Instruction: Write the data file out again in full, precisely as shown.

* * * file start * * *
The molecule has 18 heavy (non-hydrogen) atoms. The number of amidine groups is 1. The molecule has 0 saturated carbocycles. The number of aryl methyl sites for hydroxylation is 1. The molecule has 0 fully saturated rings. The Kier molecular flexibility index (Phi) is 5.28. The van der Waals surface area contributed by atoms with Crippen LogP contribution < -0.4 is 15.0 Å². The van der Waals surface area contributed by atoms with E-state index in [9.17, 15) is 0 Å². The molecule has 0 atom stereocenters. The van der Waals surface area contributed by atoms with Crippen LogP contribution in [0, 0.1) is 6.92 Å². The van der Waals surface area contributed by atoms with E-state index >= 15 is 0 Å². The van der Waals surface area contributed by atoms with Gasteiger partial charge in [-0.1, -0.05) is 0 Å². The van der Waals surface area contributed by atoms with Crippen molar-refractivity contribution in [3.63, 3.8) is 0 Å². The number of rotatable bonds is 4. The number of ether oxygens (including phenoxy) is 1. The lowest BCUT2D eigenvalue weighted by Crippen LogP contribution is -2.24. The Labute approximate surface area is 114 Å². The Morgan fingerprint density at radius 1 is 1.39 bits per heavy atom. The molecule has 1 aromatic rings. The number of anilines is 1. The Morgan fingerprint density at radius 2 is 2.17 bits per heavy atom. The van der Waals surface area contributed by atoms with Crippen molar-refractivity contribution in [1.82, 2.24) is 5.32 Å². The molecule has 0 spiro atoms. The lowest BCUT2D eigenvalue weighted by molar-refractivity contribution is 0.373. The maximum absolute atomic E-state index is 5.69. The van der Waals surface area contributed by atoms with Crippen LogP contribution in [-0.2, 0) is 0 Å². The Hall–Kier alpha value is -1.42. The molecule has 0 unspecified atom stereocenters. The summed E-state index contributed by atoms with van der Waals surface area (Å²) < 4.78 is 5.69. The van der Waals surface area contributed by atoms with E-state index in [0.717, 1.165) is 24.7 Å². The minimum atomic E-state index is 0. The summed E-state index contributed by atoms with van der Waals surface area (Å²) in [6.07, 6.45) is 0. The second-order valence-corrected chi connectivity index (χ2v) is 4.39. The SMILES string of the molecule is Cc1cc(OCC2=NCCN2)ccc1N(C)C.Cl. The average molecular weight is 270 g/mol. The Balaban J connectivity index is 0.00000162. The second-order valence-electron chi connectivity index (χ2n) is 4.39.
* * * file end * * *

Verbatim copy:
The molecule has 18 heavy (non-hydrogen) atoms. The number of amidine groups is 1. The molecule has 0 saturated carbocycles. The number of aryl methyl sites for hydroxylation is 1. The molecule has 0 fully saturated rings. The Kier molecular flexibility index (Phi) is 5.28. The van der Waals surface area contributed by atoms with Crippen LogP contribution < -0.4 is 15.0 Å². The van der Waals surface area contributed by atoms with E-state index in [9.17, 15) is 0 Å². The molecule has 0 atom stereocenters. The van der Waals surface area contributed by atoms with Crippen LogP contribution in [0, 0.1) is 6.92 Å². The van der Waals surface area contributed by atoms with E-state index >= 15 is 0 Å². The van der Waals surface area contributed by atoms with Gasteiger partial charge in [-0.1, -0.05) is 0 Å². The van der Waals surface area contributed by atoms with Crippen molar-refractivity contribution in [3.63, 3.8) is 0 Å². The number of rotatable bonds is 4. The number of ether oxygens (including phenoxy) is 1. The lowest BCUT2D eigenvalue weighted by Crippen LogP contribution is -2.24. The Labute approximate surface area is 114 Å². The Morgan fingerprint density at radius 1 is 1.39 bits per heavy atom. The molecule has 1 aromatic rings. The number of anilines is 1. The Morgan fingerprint density at radius 2 is 2.17 bits per heavy atom. The van der Waals surface area contributed by atoms with Crippen molar-refractivity contribution in [1.82, 2.24) is 5.32 Å². The molecule has 0 spiro atoms. The lowest BCUT2D eigenvalue weighted by molar-refractivity contribution is 0.373. The maximum absolute atomic E-state index is 5.69. The van der Waals surface area contributed by atoms with Crippen LogP contribution in [-0.2, 0) is 0 Å². The Hall–Kier alpha value is -1.42. The molecule has 0 unspecified atom stereocenters. The summed E-state index contributed by atoms with van der Waals surface area (Å²) < 4.78 is 5.69. The van der Waals surface area contributed by atoms with E-state index in [0.717, 1.165) is 24.7 Å². The minimum atomic E-state index is 0. The summed E-state index contributed by atoms with van der Waals surface area (Å²) in [6.07, 6.45) is 0. The second-order valence-corrected chi connectivity index (χ2v) is 4.39. The SMILES string of the molecule is Cc1cc(OCC2=NCCN2)ccc1N(C)C.Cl. The average molecular weight is 270 g/mol. The Balaban J connectivity index is 0.00000162. The second-order valence-electron chi connectivity index (χ2n) is 4.39.